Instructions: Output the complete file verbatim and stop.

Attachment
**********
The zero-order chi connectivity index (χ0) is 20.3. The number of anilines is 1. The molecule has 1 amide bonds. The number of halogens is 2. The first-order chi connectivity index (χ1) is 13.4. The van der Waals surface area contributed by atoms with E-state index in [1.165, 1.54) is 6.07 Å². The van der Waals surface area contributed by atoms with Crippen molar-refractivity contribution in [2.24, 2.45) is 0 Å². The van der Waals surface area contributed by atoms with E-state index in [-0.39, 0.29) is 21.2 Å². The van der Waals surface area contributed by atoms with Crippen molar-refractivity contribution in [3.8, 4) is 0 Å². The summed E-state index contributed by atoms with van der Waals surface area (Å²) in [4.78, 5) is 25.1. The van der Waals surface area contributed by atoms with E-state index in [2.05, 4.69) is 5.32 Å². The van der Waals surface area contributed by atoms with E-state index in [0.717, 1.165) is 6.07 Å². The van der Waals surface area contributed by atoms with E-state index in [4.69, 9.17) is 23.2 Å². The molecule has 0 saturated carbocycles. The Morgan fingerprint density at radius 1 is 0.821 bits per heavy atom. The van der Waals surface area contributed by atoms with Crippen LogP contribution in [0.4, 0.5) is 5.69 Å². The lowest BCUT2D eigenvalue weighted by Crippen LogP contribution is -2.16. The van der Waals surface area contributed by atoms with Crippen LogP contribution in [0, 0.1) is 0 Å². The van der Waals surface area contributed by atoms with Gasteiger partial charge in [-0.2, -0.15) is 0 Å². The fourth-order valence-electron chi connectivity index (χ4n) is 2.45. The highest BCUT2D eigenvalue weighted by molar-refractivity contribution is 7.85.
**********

The zero-order chi connectivity index (χ0) is 20.3. The number of anilines is 1. The molecule has 1 amide bonds. The number of halogens is 2. The first-order chi connectivity index (χ1) is 13.4. The van der Waals surface area contributed by atoms with E-state index in [1.165, 1.54) is 6.07 Å². The van der Waals surface area contributed by atoms with Crippen molar-refractivity contribution in [2.24, 2.45) is 0 Å². The van der Waals surface area contributed by atoms with E-state index in [-0.39, 0.29) is 21.2 Å². The van der Waals surface area contributed by atoms with Crippen molar-refractivity contribution in [3.8, 4) is 0 Å². The summed E-state index contributed by atoms with van der Waals surface area (Å²) in [4.78, 5) is 25.1. The van der Waals surface area contributed by atoms with E-state index in [2.05, 4.69) is 5.32 Å². The van der Waals surface area contributed by atoms with E-state index in [0.717, 1.165) is 6.07 Å². The van der Waals surface area contributed by atoms with E-state index in [4.69, 9.17) is 23.2 Å². The molecule has 0 saturated carbocycles. The Morgan fingerprint density at radius 1 is 0.821 bits per heavy atom. The van der Waals surface area contributed by atoms with Crippen LogP contribution in [0.4, 0.5) is 5.69 Å². The lowest BCUT2D eigenvalue weighted by Crippen LogP contribution is -2.16. The van der Waals surface area contributed by atoms with Crippen LogP contribution in [0, 0.1) is 0 Å². The van der Waals surface area contributed by atoms with Gasteiger partial charge in [-0.2, -0.15) is 0 Å². The fourth-order valence-electron chi connectivity index (χ4n) is 2.45. The highest BCUT2D eigenvalue weighted by molar-refractivity contribution is 7.85.